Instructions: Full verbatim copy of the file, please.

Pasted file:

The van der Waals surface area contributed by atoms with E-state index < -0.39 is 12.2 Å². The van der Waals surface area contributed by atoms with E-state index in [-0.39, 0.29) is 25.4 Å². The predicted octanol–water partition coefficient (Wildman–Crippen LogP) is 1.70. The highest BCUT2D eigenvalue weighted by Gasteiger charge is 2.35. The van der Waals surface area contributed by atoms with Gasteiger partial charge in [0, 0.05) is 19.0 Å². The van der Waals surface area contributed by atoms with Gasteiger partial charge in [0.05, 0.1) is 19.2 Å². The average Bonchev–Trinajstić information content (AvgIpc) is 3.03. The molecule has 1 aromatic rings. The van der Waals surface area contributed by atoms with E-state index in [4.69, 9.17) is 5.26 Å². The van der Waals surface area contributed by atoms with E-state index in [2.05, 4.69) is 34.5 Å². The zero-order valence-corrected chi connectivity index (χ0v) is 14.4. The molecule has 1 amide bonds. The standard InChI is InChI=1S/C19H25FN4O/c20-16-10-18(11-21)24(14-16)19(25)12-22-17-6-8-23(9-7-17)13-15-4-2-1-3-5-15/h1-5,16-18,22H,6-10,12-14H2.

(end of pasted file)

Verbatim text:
The van der Waals surface area contributed by atoms with E-state index < -0.39 is 12.2 Å². The van der Waals surface area contributed by atoms with E-state index in [-0.39, 0.29) is 25.4 Å². The predicted octanol–water partition coefficient (Wildman–Crippen LogP) is 1.70. The highest BCUT2D eigenvalue weighted by Gasteiger charge is 2.35. The van der Waals surface area contributed by atoms with Gasteiger partial charge in [0, 0.05) is 19.0 Å². The van der Waals surface area contributed by atoms with Gasteiger partial charge in [0.05, 0.1) is 19.2 Å². The average Bonchev–Trinajstić information content (AvgIpc) is 3.03. The molecule has 1 aromatic rings. The van der Waals surface area contributed by atoms with E-state index in [4.69, 9.17) is 5.26 Å². The van der Waals surface area contributed by atoms with E-state index in [2.05, 4.69) is 34.5 Å². The zero-order valence-corrected chi connectivity index (χ0v) is 14.4. The molecule has 1 amide bonds. The standard InChI is InChI=1S/C19H25FN4O/c20-16-10-18(11-21)24(14-16)19(25)12-22-17-6-8-23(9-7-17)13-15-4-2-1-3-5-15/h1-5,16-18,22H,6-10,12-14H2.